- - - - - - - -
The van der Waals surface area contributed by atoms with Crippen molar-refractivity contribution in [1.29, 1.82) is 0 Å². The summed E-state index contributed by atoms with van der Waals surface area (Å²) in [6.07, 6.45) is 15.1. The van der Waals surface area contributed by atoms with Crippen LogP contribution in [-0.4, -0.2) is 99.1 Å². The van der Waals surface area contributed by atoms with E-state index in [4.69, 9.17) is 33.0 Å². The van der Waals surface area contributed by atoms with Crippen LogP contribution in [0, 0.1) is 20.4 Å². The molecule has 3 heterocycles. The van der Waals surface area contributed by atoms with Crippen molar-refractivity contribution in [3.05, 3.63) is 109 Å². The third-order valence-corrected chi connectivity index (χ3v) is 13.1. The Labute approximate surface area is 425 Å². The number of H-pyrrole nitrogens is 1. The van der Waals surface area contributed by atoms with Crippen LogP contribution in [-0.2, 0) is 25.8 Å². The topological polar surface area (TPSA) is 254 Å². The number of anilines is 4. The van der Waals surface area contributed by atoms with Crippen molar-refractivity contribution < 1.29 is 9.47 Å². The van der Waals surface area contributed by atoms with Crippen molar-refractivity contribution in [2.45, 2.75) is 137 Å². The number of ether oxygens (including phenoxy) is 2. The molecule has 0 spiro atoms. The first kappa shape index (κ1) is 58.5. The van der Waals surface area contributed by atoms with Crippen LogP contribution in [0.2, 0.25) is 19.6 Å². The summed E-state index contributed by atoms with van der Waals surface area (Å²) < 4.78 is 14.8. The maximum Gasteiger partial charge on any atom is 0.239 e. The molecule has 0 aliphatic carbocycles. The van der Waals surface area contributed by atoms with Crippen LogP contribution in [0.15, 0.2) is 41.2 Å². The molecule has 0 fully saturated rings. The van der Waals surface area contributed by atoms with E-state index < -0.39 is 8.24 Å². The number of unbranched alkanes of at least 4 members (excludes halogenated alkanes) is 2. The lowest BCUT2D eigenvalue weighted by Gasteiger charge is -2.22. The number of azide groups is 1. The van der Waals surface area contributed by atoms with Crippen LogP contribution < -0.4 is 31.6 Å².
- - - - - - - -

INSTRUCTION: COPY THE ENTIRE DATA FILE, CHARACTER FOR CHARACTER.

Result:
The van der Waals surface area contributed by atoms with Crippen molar-refractivity contribution in [1.29, 1.82) is 0 Å². The summed E-state index contributed by atoms with van der Waals surface area (Å²) in [6.07, 6.45) is 15.1. The van der Waals surface area contributed by atoms with Crippen LogP contribution in [-0.4, -0.2) is 99.1 Å². The van der Waals surface area contributed by atoms with E-state index in [4.69, 9.17) is 33.0 Å². The van der Waals surface area contributed by atoms with Crippen LogP contribution in [0, 0.1) is 20.4 Å². The molecule has 3 heterocycles. The van der Waals surface area contributed by atoms with Crippen molar-refractivity contribution in [3.05, 3.63) is 109 Å². The third-order valence-corrected chi connectivity index (χ3v) is 13.1. The Labute approximate surface area is 425 Å². The number of H-pyrrole nitrogens is 1. The van der Waals surface area contributed by atoms with Crippen LogP contribution in [-0.2, 0) is 25.8 Å². The topological polar surface area (TPSA) is 254 Å². The number of anilines is 4. The van der Waals surface area contributed by atoms with Crippen molar-refractivity contribution < 1.29 is 9.47 Å². The van der Waals surface area contributed by atoms with Crippen molar-refractivity contribution in [2.45, 2.75) is 137 Å². The number of ether oxygens (including phenoxy) is 2. The molecule has 0 spiro atoms. The first kappa shape index (κ1) is 58.5. The van der Waals surface area contributed by atoms with Crippen LogP contribution in [0.2, 0.25) is 19.6 Å². The summed E-state index contributed by atoms with van der Waals surface area (Å²) < 4.78 is 14.8. The maximum Gasteiger partial charge on any atom is 0.239 e. The molecule has 0 aliphatic carbocycles. The van der Waals surface area contributed by atoms with Crippen LogP contribution in [0.15, 0.2) is 41.2 Å². The molecule has 0 fully saturated rings. The van der Waals surface area contributed by atoms with E-state index < -0.39 is 8.24 Å². The number of unbranched alkanes of at least 4 members (excludes halogenated alkanes) is 2. The lowest BCUT2D eigenvalue weighted by Gasteiger charge is -2.22. The number of azide groups is 1. The van der Waals surface area contributed by atoms with Crippen LogP contribution < -0.4 is 31.6 Å².